Research | Volume 39, Article 264, 24 Aug 2021 | 10.11604/pamj.2021.39.264.22909

Late antenatal care initiation and its contributors among pregnant women at selected public health institutions in Southwest Ethiopia

Melkamsew Tesfaye, Yadeta Dessie, Melake Demena, Tewodros Yosef

Corresponding author: Tewodros Yosef, Department of Epidemiology and Biostatistics, School of Public Health, College of Medicine and Health Sciences, Mizan-Tepi University, Mizan-Aman, Ethiopia

Received: 17 Apr 2020 - Accepted: 17 Aug 2021 - Published: 24 Aug 2021

Domain: Obstetrics and gynecology,Maternal and child health,Reproductive Health

Keywords: Antenatal care, late initiation, pregnant, Ethiopia

©Melkamsew Tesfaye et al. Pan African Medical Journal (ISSN: 1937-8688). This is an Open Access article distributed under the terms of the Creative Commons Attribution International 4.0 License (https://creativecommons.org/licenses/by/4.0/), which permits unrestricted use, distribution, and reproduction in any medium, provided the original work is properly cited.

Cite this article: Melkamsew Tesfaye et al. Late antenatal care initiation and its contributors among pregnant women at selected public health institutions in Southwest Ethiopia. Pan African Medical Journal. 2021;39:264. [doi: 10.11604/pamj.2021.39.264.22909]

Available online at: https://www.panafrican-med-journal.com/content/article/39/264/full

Home | Volume 39 | Article number 264

Research

Late antenatal care initiation and its contributors among pregnant women at selected public health institutions in Southwest Ethiopia

Late antenatal care initiation and its contributors among pregnant women at selected public health institutions in Southwest Ethiopia

Melkamsew Tesfaye1, Yadeta Dessie2, Melake Demena3, Tewodros Yosef4,&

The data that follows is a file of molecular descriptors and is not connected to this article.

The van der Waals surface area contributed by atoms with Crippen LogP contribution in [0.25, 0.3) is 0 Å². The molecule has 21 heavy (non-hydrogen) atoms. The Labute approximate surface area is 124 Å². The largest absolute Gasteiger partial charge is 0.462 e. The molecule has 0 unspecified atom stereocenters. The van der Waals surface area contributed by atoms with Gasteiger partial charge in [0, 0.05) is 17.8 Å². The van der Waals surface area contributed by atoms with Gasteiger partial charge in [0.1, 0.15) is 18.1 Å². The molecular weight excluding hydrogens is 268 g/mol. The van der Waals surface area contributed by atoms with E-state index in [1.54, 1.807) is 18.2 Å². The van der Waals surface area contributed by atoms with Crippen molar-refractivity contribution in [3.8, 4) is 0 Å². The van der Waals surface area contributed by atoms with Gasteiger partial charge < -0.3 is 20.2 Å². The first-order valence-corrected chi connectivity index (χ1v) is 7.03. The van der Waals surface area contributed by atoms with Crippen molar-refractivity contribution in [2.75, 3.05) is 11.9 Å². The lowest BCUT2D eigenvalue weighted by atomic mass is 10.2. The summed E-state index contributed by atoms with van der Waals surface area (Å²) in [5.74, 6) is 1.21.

1Department of Nutrition and Reproductive Health, School of Public Health, College of Medicine and Health Sciences, Mizan-Tepi University, Mizan-Aman, Ethiopia, 2School of Public Health, College of Health and Medical Sciences, Haramaya University Harar, Ethiopia, 3School of Post Graduate, College of Health and Medical Sciences, Haramaya University, Harar, Ethiopia, 4Department of Epidemiology and Biostatistics, School of Public Health, College of Medicine and Health Sciences, Mizan-Tepi University, Mizan-Aman, Ethiopia

 

 

&Corresponding author
Tewodros Yosef, Department of Epidemiology and Biostatistics, School of Public Health, College of Medicine and Health Sciences, Mizan-Tepi University, Mizan-Aman, Ethiopia

 

 

Abstract

Introduction: early commencement of antenatal care by pregnant women as well as regular visits has the potential to affect maternal and fetal outcomes positively. Even with antenatal care, the intervention requires fewer resources; however, most pregnant women in sub-Saharan Africa have begun late for antenatal care services. This study aimed to assess the magnitude and contributors of late antenatal care initiation among pregnant women at selected public health institutions of the Bench-Sheko Zone in southwest Ethiopia.

 

Methods: a cross-sectional study was conducted among 509 pregnant women attending the Antenatal Care (ANC) service at selected public health institutions. The data were collected using a structured and pre-tested questionnaire. The data were entered using Epi-data version 3.1 and analyzed using SPSS version 22. A binary logistic regression analysis was computed to determine the association using crude and adjusted odds ratios at 95% confidence intervals. Independent variables with a p-value of less than 0.05 in the multivariable logistic regression model were considered significant.

 

Results: of the 509 respondents interviewed, 337 (66%) reported late antenatal care initiation. The factors associated with late antenatal care initiation were mothers aged 25 years and above (AOR = 1.59, 95% CI [1.02, 2.48]), attended below secondary school (AOR =2.33, 95% CI [1.05, 5.19]), unplanned pregnancy (AOR=2.25, 95%CI [1.34, 3.77]), pregnancy recognition by missing period (AOR=0.61, 95%CI [0.39, 0.93]), perceived right time of ANC after 4 months (AOR=2.29, 95% CI [1.36, 3.85]), and did not get advice to have ANC (AOR=1.64, 95% CI [1.10, 2.45]).